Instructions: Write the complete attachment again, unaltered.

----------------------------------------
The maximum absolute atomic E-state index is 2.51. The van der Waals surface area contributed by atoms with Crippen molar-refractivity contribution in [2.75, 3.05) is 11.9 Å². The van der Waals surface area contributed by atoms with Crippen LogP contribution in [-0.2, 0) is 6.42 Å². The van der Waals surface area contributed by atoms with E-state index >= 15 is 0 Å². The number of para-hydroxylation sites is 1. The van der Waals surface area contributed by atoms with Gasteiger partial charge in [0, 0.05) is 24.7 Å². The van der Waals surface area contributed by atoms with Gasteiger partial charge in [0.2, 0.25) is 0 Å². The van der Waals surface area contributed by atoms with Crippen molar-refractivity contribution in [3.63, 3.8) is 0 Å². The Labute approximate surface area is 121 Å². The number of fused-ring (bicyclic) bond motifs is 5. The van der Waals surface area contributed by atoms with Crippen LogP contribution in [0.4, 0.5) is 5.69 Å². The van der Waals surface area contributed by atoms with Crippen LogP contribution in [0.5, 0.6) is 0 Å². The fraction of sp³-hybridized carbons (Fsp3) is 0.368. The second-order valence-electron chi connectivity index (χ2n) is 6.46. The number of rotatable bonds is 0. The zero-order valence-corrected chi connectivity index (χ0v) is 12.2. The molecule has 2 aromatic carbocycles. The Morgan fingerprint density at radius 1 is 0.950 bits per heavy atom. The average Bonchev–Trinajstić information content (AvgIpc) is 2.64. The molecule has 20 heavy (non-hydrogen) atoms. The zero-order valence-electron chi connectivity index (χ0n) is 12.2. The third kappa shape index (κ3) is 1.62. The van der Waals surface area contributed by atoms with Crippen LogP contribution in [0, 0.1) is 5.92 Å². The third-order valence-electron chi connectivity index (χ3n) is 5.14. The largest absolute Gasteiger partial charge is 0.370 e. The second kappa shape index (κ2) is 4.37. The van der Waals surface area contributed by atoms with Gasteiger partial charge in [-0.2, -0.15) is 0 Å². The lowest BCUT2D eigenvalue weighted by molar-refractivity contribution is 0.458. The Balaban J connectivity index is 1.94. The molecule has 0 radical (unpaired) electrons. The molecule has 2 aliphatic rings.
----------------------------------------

The maximum absolute atomic E-state index is 2.51. The van der Waals surface area contributed by atoms with Crippen molar-refractivity contribution in [2.75, 3.05) is 11.9 Å². The van der Waals surface area contributed by atoms with Crippen LogP contribution in [-0.2, 0) is 6.42 Å². The van der Waals surface area contributed by atoms with E-state index >= 15 is 0 Å². The number of para-hydroxylation sites is 1. The van der Waals surface area contributed by atoms with Gasteiger partial charge in [0, 0.05) is 24.7 Å². The van der Waals surface area contributed by atoms with Gasteiger partial charge in [0.2, 0.25) is 0 Å². The van der Waals surface area contributed by atoms with Crippen molar-refractivity contribution in [3.63, 3.8) is 0 Å². The Labute approximate surface area is 121 Å². The number of fused-ring (bicyclic) bond motifs is 5. The van der Waals surface area contributed by atoms with Crippen LogP contribution in [0.4, 0.5) is 5.69 Å². The van der Waals surface area contributed by atoms with Crippen LogP contribution in [0.5, 0.6) is 0 Å². The fraction of sp³-hybridized carbons (Fsp3) is 0.368. The second-order valence-electron chi connectivity index (χ2n) is 6.46. The number of rotatable bonds is 0. The zero-order valence-corrected chi connectivity index (χ0v) is 12.2. The molecule has 2 aromatic carbocycles. The Morgan fingerprint density at radius 1 is 0.950 bits per heavy atom. The average Bonchev–Trinajstić information content (AvgIpc) is 2.64. The molecule has 20 heavy (non-hydrogen) atoms. The zero-order valence-electron chi connectivity index (χ0n) is 12.2. The third kappa shape index (κ3) is 1.62. The van der Waals surface area contributed by atoms with Crippen LogP contribution in [0, 0.1) is 5.92 Å². The third-order valence-electron chi connectivity index (χ3n) is 5.14. The largest absolute Gasteiger partial charge is 0.370 e. The second kappa shape index (κ2) is 4.37. The van der Waals surface area contributed by atoms with Gasteiger partial charge in [-0.2, -0.15) is 0 Å². The lowest BCUT2D eigenvalue weighted by molar-refractivity contribution is 0.458. The Balaban J connectivity index is 1.94. The molecule has 0 radical (unpaired) electrons. The molecule has 2 aliphatic rings.